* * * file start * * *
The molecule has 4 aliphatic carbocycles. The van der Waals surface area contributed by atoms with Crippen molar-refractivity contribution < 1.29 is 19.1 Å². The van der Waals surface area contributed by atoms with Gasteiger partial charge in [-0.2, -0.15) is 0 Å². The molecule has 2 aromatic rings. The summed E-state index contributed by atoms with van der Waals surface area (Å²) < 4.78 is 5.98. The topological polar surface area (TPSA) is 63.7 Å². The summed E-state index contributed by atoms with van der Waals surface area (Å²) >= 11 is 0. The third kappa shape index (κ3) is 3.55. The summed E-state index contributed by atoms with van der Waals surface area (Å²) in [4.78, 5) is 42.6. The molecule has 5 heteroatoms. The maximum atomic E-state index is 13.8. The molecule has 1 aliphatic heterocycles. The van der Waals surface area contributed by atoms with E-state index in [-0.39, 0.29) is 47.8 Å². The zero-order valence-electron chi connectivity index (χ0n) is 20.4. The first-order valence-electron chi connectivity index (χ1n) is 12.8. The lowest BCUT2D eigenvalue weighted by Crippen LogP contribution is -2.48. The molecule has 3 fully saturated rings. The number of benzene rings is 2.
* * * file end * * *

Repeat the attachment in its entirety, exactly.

The molecule has 4 aliphatic carbocycles. The van der Waals surface area contributed by atoms with Crippen molar-refractivity contribution < 1.29 is 19.1 Å². The van der Waals surface area contributed by atoms with Gasteiger partial charge in [-0.2, -0.15) is 0 Å². The molecule has 2 aromatic rings. The summed E-state index contributed by atoms with van der Waals surface area (Å²) < 4.78 is 5.98. The topological polar surface area (TPSA) is 63.7 Å². The summed E-state index contributed by atoms with van der Waals surface area (Å²) >= 11 is 0. The third kappa shape index (κ3) is 3.55. The summed E-state index contributed by atoms with van der Waals surface area (Å²) in [4.78, 5) is 42.6. The molecule has 5 heteroatoms. The maximum atomic E-state index is 13.8. The molecule has 1 aliphatic heterocycles. The van der Waals surface area contributed by atoms with E-state index in [-0.39, 0.29) is 47.8 Å². The zero-order valence-electron chi connectivity index (χ0n) is 20.4. The first-order valence-electron chi connectivity index (χ1n) is 12.8. The lowest BCUT2D eigenvalue weighted by Crippen LogP contribution is -2.48. The molecule has 3 fully saturated rings. The number of benzene rings is 2.